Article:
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Occupational factors and carpal tunnel syndrome.
Silverstein BA; Fine LJ; Armstrong TJ
Am J Ind Med 1987 Mar; 11(3):343-358
A cross sectional investigation was performed to determine if forceful and repetitive job attributes were positively associated with symptoms and physical signs of carpal tunnel syndrome (CTS). The prevalence of CTS was estimated among 652 active workers in 39 jobs from seven industrial sites whose jobs were categorized according to specific hand force and repetitiveness characteristics: low force/low repetitive (LOF/LOR); high force/low repetitive (HIF/LOR); low force/high repetitive (LOF/HIR); high force/high repetitive (HIF/HIR). Fourteen cases of CTS were identified on physical examination and interview; these were distributed over 11 of the 39 jobs. On interview the prevalence of CTS varied from 1.3 percent in the LOF/LOR category to 9.6 percent in the HIF/HIR category. On physical examination and interview, prevalence ranged from 0.6 percent in the LOF/LOR category to 5.6 percent in the HIF/HIR category. Logistic regression analysis suggested that CTS was not significantly associated with gender or facility on physical examination and interview. In the HIF/HIR group, the risk of CTS on physical examination and interview was more than 15 times that of the LOF/LOR group. Force seemed to be a less important risk factor than repetitiveness. There was confounding between HIF/HIR and vibration. When postural variables were entered into the logistic regression models, they were not significant predictors. The authors conclude that HIF/HIR and to a lesser extent high repetitiveness alone are strongly associated with CTS.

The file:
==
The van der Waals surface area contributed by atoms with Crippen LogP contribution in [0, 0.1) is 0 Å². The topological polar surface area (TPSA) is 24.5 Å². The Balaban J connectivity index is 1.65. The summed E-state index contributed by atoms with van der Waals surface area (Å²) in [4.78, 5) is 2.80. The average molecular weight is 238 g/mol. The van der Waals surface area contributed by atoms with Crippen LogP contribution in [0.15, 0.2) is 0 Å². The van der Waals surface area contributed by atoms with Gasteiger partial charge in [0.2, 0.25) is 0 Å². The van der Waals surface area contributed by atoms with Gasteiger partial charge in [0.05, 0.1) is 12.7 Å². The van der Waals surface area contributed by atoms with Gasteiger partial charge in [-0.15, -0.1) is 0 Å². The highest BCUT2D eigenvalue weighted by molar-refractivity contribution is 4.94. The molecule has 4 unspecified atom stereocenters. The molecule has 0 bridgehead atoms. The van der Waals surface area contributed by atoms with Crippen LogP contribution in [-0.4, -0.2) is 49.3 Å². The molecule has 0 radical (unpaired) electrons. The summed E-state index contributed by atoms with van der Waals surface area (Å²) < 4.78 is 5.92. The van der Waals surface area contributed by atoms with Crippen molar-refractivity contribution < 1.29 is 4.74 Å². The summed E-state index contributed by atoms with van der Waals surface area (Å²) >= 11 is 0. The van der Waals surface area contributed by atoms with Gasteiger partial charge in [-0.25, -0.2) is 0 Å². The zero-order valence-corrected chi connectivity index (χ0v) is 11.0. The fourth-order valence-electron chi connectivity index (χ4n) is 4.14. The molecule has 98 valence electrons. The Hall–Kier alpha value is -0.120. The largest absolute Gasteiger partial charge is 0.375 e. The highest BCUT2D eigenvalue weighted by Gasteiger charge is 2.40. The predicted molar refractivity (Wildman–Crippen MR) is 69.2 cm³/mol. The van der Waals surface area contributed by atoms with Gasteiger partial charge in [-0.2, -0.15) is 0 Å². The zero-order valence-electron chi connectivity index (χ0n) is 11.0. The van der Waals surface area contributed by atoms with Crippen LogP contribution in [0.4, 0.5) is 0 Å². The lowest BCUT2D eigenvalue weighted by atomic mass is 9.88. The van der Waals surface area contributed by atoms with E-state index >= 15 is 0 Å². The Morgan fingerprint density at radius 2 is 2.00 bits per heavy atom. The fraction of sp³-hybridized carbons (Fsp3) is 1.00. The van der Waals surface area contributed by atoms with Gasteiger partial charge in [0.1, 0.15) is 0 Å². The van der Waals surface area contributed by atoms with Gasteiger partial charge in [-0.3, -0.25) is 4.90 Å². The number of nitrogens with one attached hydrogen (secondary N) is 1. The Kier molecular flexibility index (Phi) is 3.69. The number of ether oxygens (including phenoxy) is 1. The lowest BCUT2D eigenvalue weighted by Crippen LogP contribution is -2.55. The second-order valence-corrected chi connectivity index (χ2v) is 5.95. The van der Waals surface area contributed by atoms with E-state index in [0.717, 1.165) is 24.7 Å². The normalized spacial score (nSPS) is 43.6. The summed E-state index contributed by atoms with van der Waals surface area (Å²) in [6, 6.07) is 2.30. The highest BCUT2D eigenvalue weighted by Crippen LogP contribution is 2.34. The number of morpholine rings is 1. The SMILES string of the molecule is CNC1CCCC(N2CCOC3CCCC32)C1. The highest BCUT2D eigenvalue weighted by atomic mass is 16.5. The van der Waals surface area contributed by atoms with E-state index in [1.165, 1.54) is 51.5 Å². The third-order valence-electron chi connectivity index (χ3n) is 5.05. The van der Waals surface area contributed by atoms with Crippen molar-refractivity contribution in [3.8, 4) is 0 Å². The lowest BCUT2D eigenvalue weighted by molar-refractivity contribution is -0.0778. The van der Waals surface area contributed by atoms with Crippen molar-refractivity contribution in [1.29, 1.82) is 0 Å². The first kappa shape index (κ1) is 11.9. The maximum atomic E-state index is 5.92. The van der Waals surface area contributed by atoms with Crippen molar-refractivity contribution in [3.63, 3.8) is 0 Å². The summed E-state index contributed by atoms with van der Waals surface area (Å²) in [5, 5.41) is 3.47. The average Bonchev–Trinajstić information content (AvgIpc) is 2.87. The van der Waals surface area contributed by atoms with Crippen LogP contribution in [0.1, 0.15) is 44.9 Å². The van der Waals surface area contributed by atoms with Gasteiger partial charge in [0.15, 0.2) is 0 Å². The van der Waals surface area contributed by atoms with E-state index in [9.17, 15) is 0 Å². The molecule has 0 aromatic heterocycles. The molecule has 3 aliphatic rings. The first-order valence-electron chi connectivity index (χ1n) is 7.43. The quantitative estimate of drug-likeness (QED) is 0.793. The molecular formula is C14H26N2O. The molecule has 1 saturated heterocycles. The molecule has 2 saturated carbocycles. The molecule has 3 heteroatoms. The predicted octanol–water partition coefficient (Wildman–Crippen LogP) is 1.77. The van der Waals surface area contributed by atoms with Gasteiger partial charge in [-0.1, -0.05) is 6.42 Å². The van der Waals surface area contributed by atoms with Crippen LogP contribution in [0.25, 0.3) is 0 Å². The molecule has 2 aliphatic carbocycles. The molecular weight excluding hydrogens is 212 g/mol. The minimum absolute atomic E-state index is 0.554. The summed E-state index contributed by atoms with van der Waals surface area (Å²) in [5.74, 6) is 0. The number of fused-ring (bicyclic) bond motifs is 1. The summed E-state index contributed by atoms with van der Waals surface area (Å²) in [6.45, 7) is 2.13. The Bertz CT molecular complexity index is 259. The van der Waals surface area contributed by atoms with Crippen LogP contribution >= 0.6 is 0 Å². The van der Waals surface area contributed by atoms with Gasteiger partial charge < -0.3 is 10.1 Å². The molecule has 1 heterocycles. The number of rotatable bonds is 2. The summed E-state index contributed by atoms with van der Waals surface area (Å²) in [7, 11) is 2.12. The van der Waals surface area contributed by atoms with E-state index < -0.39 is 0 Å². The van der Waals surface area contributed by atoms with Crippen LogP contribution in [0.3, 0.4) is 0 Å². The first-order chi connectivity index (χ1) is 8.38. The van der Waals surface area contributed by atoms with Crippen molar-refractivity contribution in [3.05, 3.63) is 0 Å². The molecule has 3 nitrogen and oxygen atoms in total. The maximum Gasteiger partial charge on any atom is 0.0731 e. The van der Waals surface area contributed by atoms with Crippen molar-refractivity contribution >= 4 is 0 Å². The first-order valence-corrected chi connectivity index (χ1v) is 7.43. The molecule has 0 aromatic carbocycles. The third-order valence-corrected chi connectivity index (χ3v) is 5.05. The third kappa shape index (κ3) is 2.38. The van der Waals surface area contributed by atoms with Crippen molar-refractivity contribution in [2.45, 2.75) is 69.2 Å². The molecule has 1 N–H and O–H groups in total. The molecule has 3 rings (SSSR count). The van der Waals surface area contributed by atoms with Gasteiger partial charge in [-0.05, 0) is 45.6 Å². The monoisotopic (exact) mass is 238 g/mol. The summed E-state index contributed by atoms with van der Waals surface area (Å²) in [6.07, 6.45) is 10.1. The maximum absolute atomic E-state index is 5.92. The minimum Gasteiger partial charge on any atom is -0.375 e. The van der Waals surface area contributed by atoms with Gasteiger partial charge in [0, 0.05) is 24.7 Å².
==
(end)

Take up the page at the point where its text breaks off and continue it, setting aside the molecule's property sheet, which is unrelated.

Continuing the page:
NIOSH-Publication; NIOSH-Contract; Contract-200-82-2507; Nervous-system-disorders; Occupational-exposure; Extremities; Posture; Vibration-exposure; Clinical-symptoms; Electrical-measurement; Medical-examinations; Carpal-tunnel-syndrome; Cumulative-trauma-disorders; Author Keywords: repetitive trauma; Carpel tunnel syndrome; nerve entrapment
Barbara A. Silverstein, PhD, Department of Environmental and Industrial Health, University of Michigan, Ann Arbor, MI 48109
Issue of Publication
Musculoskeletal System Disorders
American Journal of Industrial Medicine
The University of Michigan, Ann Arbor, Michigan
Page last reviewed: September 2, 2020
Content source: National Institute for Occupational Safety and Health Education and Information Division